I am a feminist.
I believe in feminism and believe it is necessary and useful for our society.
“Feminism” is a word that became an epithet for a while there (and still is to some), a word spat instead of spoken, a word that needed to be (and is being) ‘reclaimed.’ It is also an essential concept to modern society.
Feminism is, as Emma Watson (United Nations Goodwill Ambassador and HeForShe Campaign spokesperson) defines it: “the belief that men and women should have equal rights and opportunities. It is the theory of the political, economic and social equality of the sexes”. Teresa Younger, CEO of the Ms. Foundation, defines it similarly, as: “the belief that men and women should have equal social, political, and economic rights and opportunities.” (and there’s obviously a gender-binary inherent in those definitions that is potentially problematic – a more inclusive phrasing might be substituting “all genders” for the phrase “men and women”)
Some push back on that definition though, saying “If feminism is about equality, why not call it ‘equalism’ (or the something similar)?” or “If feminism is seeking equality for women, then ‘meninism’ is a necessary component to advocate for the male side of the equation.”
My rebuttal to that line of thought is the reason I am a feminist: I believe in equality. I believe in equality and right now the scales are unequal, most often to the harm of non-men. If equality means balancing those scales, then equality means advocating for non-men. Simple as that.
The more complex reason?
I am a feminist because we introduce a critical weakness to our society if we undervalue half of our population. To again borrow the words of Teresa Younger, feminism is “about equality for both men and women and a playing field that respects the voices of women. True equality, true feminism is recognition of the dynamics that each person brings to the table.” Leaving half of our societal resources underutilized, disrespected, and ignored is a gross error.
What does that error look like?
It looks like the lack of female voices in the workplace. As of 2009, only 24% of CEOs in the United States were women. As of this April, there were only 23 female CEOs at S&P 500 companies (4.6%) and only 14.2% of the top 5 leadership positions at those companies were filed by women.
The 114th Congress currently governs in Washington. Of the 435 members of the House of Representatives, only 19.3% (84) are women. In the Senate, there are 20 women and 80 men. In Hollywood, only 17 of the 250 top-grossing films of 2014 were directed by women (6.8%). In the five years from 2009-2013, only 4.7% of major studio films were directed by women.
That’s a severe lack of female voices in business, in government, in media. If female voices were water, the institutions that shape our society would be deserts.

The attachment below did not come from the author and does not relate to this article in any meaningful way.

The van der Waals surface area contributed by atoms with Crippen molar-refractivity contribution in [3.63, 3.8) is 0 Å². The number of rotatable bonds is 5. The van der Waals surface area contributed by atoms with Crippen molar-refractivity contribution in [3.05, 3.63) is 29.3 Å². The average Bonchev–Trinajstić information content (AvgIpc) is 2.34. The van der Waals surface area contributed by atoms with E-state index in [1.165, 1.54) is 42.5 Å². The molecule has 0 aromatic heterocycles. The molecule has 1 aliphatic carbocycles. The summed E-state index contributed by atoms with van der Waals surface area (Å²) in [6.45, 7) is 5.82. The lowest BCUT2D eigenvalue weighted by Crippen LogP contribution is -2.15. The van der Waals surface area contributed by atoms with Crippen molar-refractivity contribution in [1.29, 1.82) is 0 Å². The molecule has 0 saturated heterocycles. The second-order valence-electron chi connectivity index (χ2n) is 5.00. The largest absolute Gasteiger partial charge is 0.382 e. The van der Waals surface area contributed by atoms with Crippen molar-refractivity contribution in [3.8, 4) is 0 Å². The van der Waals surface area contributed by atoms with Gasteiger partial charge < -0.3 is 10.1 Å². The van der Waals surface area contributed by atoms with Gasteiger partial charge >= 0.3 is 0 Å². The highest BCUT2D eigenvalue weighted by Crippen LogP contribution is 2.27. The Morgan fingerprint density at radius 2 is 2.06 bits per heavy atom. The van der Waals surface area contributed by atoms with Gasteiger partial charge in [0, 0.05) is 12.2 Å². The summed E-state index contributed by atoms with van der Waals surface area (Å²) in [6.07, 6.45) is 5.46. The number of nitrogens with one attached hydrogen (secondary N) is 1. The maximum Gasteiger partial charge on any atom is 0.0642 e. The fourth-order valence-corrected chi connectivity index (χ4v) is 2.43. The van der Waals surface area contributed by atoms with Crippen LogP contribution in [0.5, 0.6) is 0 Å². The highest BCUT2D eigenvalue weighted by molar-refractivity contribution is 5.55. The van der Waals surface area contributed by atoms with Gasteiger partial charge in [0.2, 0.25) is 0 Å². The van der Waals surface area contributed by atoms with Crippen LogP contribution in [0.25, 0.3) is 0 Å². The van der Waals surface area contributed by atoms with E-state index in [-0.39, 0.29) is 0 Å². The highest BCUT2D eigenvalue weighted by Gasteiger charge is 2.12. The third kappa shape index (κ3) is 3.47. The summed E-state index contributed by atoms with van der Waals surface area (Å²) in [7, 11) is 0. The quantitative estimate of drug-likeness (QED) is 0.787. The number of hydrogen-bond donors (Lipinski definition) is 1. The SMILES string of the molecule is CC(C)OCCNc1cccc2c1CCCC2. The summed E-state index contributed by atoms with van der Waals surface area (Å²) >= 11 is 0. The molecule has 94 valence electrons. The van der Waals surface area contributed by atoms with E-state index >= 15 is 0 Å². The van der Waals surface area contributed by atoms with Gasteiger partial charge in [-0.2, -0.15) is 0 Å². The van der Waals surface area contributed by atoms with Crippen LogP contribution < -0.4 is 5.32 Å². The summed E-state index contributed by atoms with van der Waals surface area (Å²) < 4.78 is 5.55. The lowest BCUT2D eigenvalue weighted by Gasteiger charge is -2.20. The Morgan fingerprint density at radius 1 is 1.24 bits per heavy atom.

Some may contend that women are more likely than men to prioritize things other than career and thus less likely to advance to the higher rungs of these fields. One, that gender disparity seems to be less than is often believed (if it even exists). Two, even if real, the systemic issues (e.g., entrenched attitudes) are much more significant. And three, that still wouldn’t explain the issues I just mentioned when discussing the highest levels of influence.
I personally don’t find it a compelling argument that there aren’t 250 women in the US Population (of 318.9m and counting) determined to and capable of running an S&P 500 corporation. That there aren’t 268 women in the country willing to make the sacrifices necessary to become members of the House and Senate. That there aren’t 125 women ready, willing, and able to helm major motion pictures. One is free to make that argument, but I personally find it extremely unconvincing (especially in light of all the evidence saying it’s about systematic institutional inequality).
And everything I just mentioned is only to speak of the United States – the inequality described is often much worse globally. As a global society we are even more deeply entrenched in this error.
Diminishing One Diminishes All
I’ll finish on a more philosophical note. There may be no more fundamental harm and no more injustice more grievous than inequality. It is a blow against our essential humanity. For an individual or institution to say (explicitly or implicitly) that one person is less than another isn’t just a harm against that person, it’s a harm against every member of the human race.
Right now, we live in a global system that privileges men and disadvantages non-men, and I have no problem saying that to recognize your privilege and work to maintain it (whether actively or passively) is an immoral act.
That is why I am a feminist.